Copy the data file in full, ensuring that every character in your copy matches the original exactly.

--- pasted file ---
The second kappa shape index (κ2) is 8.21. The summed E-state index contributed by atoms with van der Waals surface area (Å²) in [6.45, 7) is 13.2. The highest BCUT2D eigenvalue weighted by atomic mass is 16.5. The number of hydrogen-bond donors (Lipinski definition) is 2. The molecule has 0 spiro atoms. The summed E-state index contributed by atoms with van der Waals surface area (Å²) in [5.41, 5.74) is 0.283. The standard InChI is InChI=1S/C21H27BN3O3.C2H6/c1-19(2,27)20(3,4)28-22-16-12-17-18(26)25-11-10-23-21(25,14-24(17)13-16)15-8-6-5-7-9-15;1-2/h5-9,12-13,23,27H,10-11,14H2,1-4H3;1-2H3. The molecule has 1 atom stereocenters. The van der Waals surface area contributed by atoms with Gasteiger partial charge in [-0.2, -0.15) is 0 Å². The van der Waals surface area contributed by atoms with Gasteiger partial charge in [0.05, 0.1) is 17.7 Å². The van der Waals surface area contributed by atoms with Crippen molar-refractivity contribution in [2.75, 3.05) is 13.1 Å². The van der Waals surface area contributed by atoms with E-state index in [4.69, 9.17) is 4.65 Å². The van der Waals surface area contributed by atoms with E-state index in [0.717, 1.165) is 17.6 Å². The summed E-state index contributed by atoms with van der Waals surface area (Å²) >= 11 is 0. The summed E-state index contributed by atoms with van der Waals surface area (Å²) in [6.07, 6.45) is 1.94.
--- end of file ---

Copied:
The second kappa shape index (κ2) is 8.21. The summed E-state index contributed by atoms with van der Waals surface area (Å²) in [6.45, 7) is 13.2. The highest BCUT2D eigenvalue weighted by atomic mass is 16.5. The number of hydrogen-bond donors (Lipinski definition) is 2. The molecule has 0 spiro atoms. The summed E-state index contributed by atoms with van der Waals surface area (Å²) in [5.41, 5.74) is 0.283. The standard InChI is InChI=1S/C21H27BN3O3.C2H6/c1-19(2,27)20(3,4)28-22-16-12-17-18(26)25-11-10-23-21(25,14-24(17)13-16)15-8-6-5-7-9-15;1-2/h5-9,12-13,23,27H,10-11,14H2,1-4H3;1-2H3. The molecule has 1 atom stereocenters. The van der Waals surface area contributed by atoms with Gasteiger partial charge in [-0.2, -0.15) is 0 Å². The van der Waals surface area contributed by atoms with Gasteiger partial charge in [0.05, 0.1) is 17.7 Å². The van der Waals surface area contributed by atoms with Crippen molar-refractivity contribution in [2.75, 3.05) is 13.1 Å². The van der Waals surface area contributed by atoms with E-state index in [4.69, 9.17) is 4.65 Å². The van der Waals surface area contributed by atoms with E-state index in [0.717, 1.165) is 17.6 Å². The summed E-state index contributed by atoms with van der Waals surface area (Å²) >= 11 is 0. The summed E-state index contributed by atoms with van der Waals surface area (Å²) in [6.07, 6.45) is 1.94.